Ephesians 2:12 (NKJV) that at that time you were without Christ, being aliens from the commonwealth of Israel and strangers from the covenants of promise, having no hope and without God in the world.
In the end of verse 5, Paul tells us that this hope comes from the gospel, "...of which you heard before in the word of the truth of the gospel." Here we see the character and power of the gospel. Let's look at the nature of the gospel.
First, the gospel is good news. "Gospel" is the translation of the Greek noun euangelion, which means: "good news," and the Greek verb euangelizo which means: "to bring or announce good news." Both words are derived from the noun angelos, which means: "messenger." In Classical Greek, a euangelos was one who brought a message of victory or other political or personal news that caused joy. In addition, euangelizomai (the middle voice form of the verb) meant: "to speak as a messenger of gladness, to proclaim good news". Further, the noun euangelion became a technical term for the message of victory, though it was also used for a political or private message that brought joy.
Both the noun and the verb are used so extensively in the New Testament that it developed a distinctly Christian flavor. As the angel told the shepherds:
Luke 2:10-11 (NKJV) Then the angel said to them, "Do not be afraid, for behold, I bring you good tidings [euaggelizo] of great joy which will be to all people. 11 "For there is born to you this day in the city of David a Savior, who is Christ the Lord.
The gospel announces the only genuine salvation and victory over sin and death. This God offers to man through the person and accomplished work of Jesus Christ on the cross. But the good news doesn't stop there. Its power and eternal value are proven by Christ's resurrection, ascension, and return. In the New Testament, these two words, euangelion and euangelizo, became technical terms for this message of good news offered to all men through faith in Christ.
Second, the gospel is truth. The words at the end of verse 5, "...which you heard before in the word of the truth of the gospel" , reminds the Colossians that the means by which they came to this great hope was faith in "the truth, the gospel" as they heard it before they began to listen to false teachers. These teachers may have been denying the future hope of believers, but it is certain that they were distorting the grace character of the gospel itself (cf. vs. 6b with 2:6-23). Thus, verse 5b sets forth the essential nature of the gospel they heard; "it is the truth". Truth is the very essence of the gospel and is based on factual historical evidence in the birth, life, death, resurrection, and ascension of Jesus Christ.
This is very relevant for us today, because we live in a day when people worship at the idol of an uncritical tolerance. This is the claim that all religions can be equally true. From the standpoint of religion, what is true for you may not be true for me, but that's okay since truth, especially religious truth, is strictly personal. Everyone can make up his or her own rules for what is true. But this is absurd and illogical.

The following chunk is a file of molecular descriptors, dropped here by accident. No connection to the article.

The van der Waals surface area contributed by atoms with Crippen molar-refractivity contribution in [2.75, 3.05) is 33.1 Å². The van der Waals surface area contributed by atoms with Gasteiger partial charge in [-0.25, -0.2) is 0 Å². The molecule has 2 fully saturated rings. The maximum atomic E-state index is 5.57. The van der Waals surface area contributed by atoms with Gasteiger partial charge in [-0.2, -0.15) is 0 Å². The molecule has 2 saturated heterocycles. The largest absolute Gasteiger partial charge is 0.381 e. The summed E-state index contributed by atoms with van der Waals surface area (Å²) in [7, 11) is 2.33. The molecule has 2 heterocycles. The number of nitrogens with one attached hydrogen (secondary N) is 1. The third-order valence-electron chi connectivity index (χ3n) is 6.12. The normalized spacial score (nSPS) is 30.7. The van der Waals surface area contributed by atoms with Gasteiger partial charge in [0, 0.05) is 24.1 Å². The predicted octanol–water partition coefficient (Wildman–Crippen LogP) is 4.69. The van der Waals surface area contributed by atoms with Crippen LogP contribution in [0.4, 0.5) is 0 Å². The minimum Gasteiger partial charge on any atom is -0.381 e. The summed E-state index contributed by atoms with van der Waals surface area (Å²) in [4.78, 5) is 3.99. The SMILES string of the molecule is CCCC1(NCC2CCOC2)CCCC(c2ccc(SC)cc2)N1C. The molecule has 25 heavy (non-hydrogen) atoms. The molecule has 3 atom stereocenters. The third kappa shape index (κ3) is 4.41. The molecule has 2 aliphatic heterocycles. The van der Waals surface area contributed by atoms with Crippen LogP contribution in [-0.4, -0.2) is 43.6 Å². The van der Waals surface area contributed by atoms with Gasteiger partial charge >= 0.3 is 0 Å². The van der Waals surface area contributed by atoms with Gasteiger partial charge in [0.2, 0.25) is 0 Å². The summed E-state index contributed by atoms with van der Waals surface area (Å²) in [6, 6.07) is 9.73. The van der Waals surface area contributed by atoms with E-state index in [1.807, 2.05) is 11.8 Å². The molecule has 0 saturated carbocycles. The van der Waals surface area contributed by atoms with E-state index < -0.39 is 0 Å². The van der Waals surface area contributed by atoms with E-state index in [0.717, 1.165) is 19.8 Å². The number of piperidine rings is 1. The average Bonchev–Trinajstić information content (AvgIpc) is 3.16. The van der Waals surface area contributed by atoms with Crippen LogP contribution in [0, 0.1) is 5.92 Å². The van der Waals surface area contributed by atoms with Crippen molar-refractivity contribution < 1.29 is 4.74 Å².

When Christ claimed that truth exists, of necessity, He also implied that falsehood exists. Your personal opinions about religion may be true; but if so, they are also true for everyone else. If you meet a friend who says, "Christ is true for you, but not for me," tell him lovingly, "You are entitled to your own private opinion, but you are not entitled to your own private truth!"
Mathematics is transcultural; it is foolish to say that 2 + 2 = 4 is simply a Western idea. Science and technology also rely on universal principles that apply in every country, in every era. When an astronomer finds a new star, he has not changed the nature of the universe; he has only found something that was already there. And when they discover that the speed of light is not a constant, truth hasn't changed; we were wrong on what we thought truth was. Truth exists objectively outside ourselves. We do not create it; we can only discover it.
Does this objectivity also apply to religion, or is religion purely personal and subjective? Logic requires that if there is one God, then there are not two, three, or ten. If what Christ said was true, then what Buddha said was false. You may live next door to a fine Mormon family, but Mormonism and Christianity cannot both be true. Both may be false, but both cannot be true. And if one religion of the world is objectively true, it is true for everyone.
The New Testament emphatically presents Jesus Christ as not only the truth (John 14:6), but as the one and only Savior by whom people might be saved:
Acts 4:12 (NKJV) "Nor is there salvation in any other, for there is no other name under heaven given among men by which we must be saved."
Thus, The last phrase of verse five sets forth the essential nature of the gospel. It is the true word from God. Ultimate truth is not found in the sciences, or philosophy (such as had now penetrated Colosse). The truth of the gospel is the only truth able to span the grave and reveal the hope which lies beyond it.